(Enrollment Manager, January 2008 – by Scott D. Miller and Marylouise Fennell)
A new president often arrives to find the line already forming outside the office - door so many demands, so many constituencies seeking his or her ear, so little time. The crucial first six months of a new presidency must lay a firm foundation for success because the honeymoon period in higher education is becoming ever shorter. All too often, we’ve seen missteps at this pivotal stage prove fatal to a fledgling presidency, even with exceptionally well-qualified candidates.
How to sort out and prioritize these often-competing priorities? How to evaluate the soundness of proffered advice?
In more than 40 executive searches, the single most effective tool for a smooth presidential transition that we’ve found is the institutional review—preferably one conducted before the new CEO arrives on campus or within the first six months in office. Not only will a good outside review benefit a new president, but it will also offer an objective overview of the institution—warts and all—for Board members.
“Increasingly, governing boards choose to commission institutional reviews as a first step toward establishing or re-establishing more legitimate premises for the president. Boards and search committees often find these reviews indispensable during presidential searches,” says Dr. James Fisher, author of The Entrepreneurial College President (ACE, Washington, DC, 2004.)
Even a model presidential search will likely provide limited information emphasizing an institution’s positives, so when a newcomer to the institution - if not to the area - takes the helm, he or she may need the reality check that a comprehensive review will provide. This is true even if—perhaps we should say especially if— the new CEO was an internal candidate. Regardless of prior position, when a former dean or vice president moves up, he or she will continue to view the university or college through the same lens. A good review by outside experts affords a clearer focus.
Evaluating every dimension of the institution, a good review is conducted by a team of outside recognized authorities who, over a two- to four-month period, assess the condition of an institution through interviews and other data, with a special emphasis on strategic positioning. A final report should include an institutional profile with analysis, observations and recommendations for academic programs, faculty, students, administration, budget, finances and governance.
There are many advantages to conducting a review before a new president is named. For example, a review prepared in anticipation of a search process often results in changes in governance policies and practices that will make a presidency more attractive to first-rank candidates. For a newly appointed president, the review can also:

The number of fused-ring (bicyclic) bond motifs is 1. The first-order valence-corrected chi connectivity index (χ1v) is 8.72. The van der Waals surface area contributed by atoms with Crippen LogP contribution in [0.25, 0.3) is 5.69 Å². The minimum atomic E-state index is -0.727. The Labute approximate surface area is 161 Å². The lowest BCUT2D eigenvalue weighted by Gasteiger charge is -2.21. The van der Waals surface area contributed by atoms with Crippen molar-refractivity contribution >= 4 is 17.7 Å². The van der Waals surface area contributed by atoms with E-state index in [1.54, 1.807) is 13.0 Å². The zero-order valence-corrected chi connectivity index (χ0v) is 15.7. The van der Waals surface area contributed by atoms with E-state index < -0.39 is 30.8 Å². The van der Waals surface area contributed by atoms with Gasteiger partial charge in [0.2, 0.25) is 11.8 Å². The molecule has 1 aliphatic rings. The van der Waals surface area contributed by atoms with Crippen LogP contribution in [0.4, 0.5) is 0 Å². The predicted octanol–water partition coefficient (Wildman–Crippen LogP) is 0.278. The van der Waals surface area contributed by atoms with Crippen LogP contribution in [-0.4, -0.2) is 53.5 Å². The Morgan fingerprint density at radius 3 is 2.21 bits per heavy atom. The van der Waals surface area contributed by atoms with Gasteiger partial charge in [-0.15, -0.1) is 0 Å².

• ensure a better informed and more enlightened board;
• establish a tentative agenda for the institution;
• provide a more objective foundation for strategic and long-range planning;
• objectively evaluate the organization and administration, quality of academic programs, faculty and student body;
• advise on attitudes of all key constituencies; and help determine the potential for increased private support. There are other sound reasons for an outside institutional review immediately before or in the very early months of a new president’s tenure:
• it will disclose potential minefields, enabling the new CEO to avoid costly missteps at a time when the all-important first impressions are being formed;
• it will provide a full and objective knowledge base from unbiased individuals with no vested interest from which a new president may then proceed to mold an institutional vision;
• finally, and perhaps most importantly, it will often help the president handle sensitive issues, which if left undisclosed, could derail a new presidency. Moreover, it will help protect a new president from costly mistakes at the outset.
The cost of a professional outside review varies according to the complexity of the agenda and the size of the institution. Regardless of the amount, we have found that this money is well spent as an investment in the institution’s future success. At least, it will help prevent costly mistakes and premature turnover; at best, a review will serve as a transformational vehicle for the entire institution.
“A good review is usually far more valuable than even the most thoughtful self-assessment,” Dr. Fisher says.
Strong beginnings start with sound planning at the outset, and there is no better tool than an institutional review. Therefore, we urge boards and new presidents to begin this process sooner, rather than later. With the possible exception of building a strong Cabinet, no other first steps will serve a new CEO so well throughout his or her entire tenure.